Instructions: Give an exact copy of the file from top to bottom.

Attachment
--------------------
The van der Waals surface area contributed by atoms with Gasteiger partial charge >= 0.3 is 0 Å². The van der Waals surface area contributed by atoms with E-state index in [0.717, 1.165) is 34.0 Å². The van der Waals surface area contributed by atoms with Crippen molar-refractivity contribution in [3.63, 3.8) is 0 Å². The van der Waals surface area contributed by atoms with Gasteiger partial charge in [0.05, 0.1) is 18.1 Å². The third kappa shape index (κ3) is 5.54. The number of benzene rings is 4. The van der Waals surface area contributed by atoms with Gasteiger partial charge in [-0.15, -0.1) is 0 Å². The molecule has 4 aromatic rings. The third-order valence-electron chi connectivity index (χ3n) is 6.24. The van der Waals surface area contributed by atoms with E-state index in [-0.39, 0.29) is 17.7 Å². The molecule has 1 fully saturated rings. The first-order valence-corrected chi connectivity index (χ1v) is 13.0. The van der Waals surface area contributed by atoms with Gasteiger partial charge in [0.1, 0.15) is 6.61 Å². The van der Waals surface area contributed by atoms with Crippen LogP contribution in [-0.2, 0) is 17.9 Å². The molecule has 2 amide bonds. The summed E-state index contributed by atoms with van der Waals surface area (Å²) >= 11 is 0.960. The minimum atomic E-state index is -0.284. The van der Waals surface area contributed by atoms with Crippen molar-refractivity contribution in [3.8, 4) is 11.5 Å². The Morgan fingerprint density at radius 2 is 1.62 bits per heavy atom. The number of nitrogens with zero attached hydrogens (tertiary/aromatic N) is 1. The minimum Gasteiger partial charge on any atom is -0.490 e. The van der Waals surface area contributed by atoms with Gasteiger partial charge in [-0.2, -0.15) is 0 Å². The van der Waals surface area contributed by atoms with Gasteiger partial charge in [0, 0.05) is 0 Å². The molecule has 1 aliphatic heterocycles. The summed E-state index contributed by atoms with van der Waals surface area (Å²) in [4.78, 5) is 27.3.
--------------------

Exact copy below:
The van der Waals surface area contributed by atoms with Gasteiger partial charge >= 0.3 is 0 Å². The van der Waals surface area contributed by atoms with E-state index in [0.717, 1.165) is 34.0 Å². The van der Waals surface area contributed by atoms with Crippen molar-refractivity contribution in [3.63, 3.8) is 0 Å². The van der Waals surface area contributed by atoms with Gasteiger partial charge in [0.05, 0.1) is 18.1 Å². The third kappa shape index (κ3) is 5.54. The number of benzene rings is 4. The van der Waals surface area contributed by atoms with Gasteiger partial charge in [-0.15, -0.1) is 0 Å². The molecule has 4 aromatic rings. The third-order valence-electron chi connectivity index (χ3n) is 6.24. The van der Waals surface area contributed by atoms with E-state index in [-0.39, 0.29) is 17.7 Å². The molecule has 1 fully saturated rings. The first-order valence-corrected chi connectivity index (χ1v) is 13.0. The van der Waals surface area contributed by atoms with Gasteiger partial charge in [0.1, 0.15) is 6.61 Å². The van der Waals surface area contributed by atoms with Crippen LogP contribution in [-0.2, 0) is 17.9 Å². The molecule has 2 amide bonds. The summed E-state index contributed by atoms with van der Waals surface area (Å²) >= 11 is 0.960. The minimum atomic E-state index is -0.284. The van der Waals surface area contributed by atoms with Crippen molar-refractivity contribution in [3.8, 4) is 11.5 Å². The Morgan fingerprint density at radius 2 is 1.62 bits per heavy atom. The number of nitrogens with zero attached hydrogens (tertiary/aromatic N) is 1. The minimum Gasteiger partial charge on any atom is -0.490 e. The van der Waals surface area contributed by atoms with Gasteiger partial charge in [-0.2, -0.15) is 0 Å². The van der Waals surface area contributed by atoms with Gasteiger partial charge in [0, 0.05) is 0 Å². The molecule has 1 aliphatic heterocycles. The summed E-state index contributed by atoms with van der Waals surface area (Å²) in [4.78, 5) is 27.3.